·        Hosted public meetings with bear experts discussing how to behave in bear country.

·        Sponsored fence construction to protect crops and livestock through Defenders of Wildlife. For two years we provided up to half the cost of constructing bear resistant electric fences, with the owner providing the remainder of the cost and Defenders of wildlife providing the administrative and technical support.

·        Maintaining a website (www.ninemilewildlife.org) with links to information on coexisting with bears. Through 2020, we published two newsletters/year with information on wildlife conservation. You can see them here: https://www.ninemilewildlife.org/projects.html.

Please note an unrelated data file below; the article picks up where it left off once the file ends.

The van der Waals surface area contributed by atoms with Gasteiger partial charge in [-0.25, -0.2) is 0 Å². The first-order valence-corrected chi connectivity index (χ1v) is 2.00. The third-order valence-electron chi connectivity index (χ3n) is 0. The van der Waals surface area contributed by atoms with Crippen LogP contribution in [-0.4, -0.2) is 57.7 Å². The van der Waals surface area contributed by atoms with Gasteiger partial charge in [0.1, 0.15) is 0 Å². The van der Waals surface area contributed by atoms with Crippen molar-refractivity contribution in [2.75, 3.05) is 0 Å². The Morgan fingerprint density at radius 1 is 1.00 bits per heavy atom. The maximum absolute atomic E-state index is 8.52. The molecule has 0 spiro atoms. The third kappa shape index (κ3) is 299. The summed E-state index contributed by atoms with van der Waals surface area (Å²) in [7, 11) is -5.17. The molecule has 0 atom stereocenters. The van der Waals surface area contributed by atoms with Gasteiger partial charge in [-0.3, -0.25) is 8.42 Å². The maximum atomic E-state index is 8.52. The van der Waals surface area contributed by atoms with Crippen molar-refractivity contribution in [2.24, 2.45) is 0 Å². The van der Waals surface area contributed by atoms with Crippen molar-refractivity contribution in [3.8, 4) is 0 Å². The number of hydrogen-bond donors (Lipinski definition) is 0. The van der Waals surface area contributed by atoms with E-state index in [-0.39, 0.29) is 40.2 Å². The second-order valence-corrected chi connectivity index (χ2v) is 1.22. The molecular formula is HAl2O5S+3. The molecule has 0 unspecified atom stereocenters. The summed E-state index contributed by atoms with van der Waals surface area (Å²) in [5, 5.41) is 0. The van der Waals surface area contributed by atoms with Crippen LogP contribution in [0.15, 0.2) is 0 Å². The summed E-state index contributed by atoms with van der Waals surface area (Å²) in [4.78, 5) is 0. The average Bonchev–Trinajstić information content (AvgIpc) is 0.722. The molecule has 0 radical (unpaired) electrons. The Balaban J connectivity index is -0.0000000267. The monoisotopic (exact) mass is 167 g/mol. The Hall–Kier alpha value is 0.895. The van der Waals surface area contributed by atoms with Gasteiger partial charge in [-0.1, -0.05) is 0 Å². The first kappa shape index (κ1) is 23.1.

·        Three bear-aware coordinators in the Nine Mile and Six Mile Valleys work with Jamie Jonkel, the bear manager with Region 2 of Montana Fish Wildlife and Parks, to inform a network of neighbors about bear and mountain lion activity. For details see below.

·        For many years we provided low-cost bear resistant containers to area innovators for storing bear attractants such as garbage or animal feed.

·        Assisted local communities with bear-proofing their community garbage sites.

·        Co-sponsor with the Ninemile Community Center the annual apple cider pressing event to emphasize the relationship of home attractants and bear safety.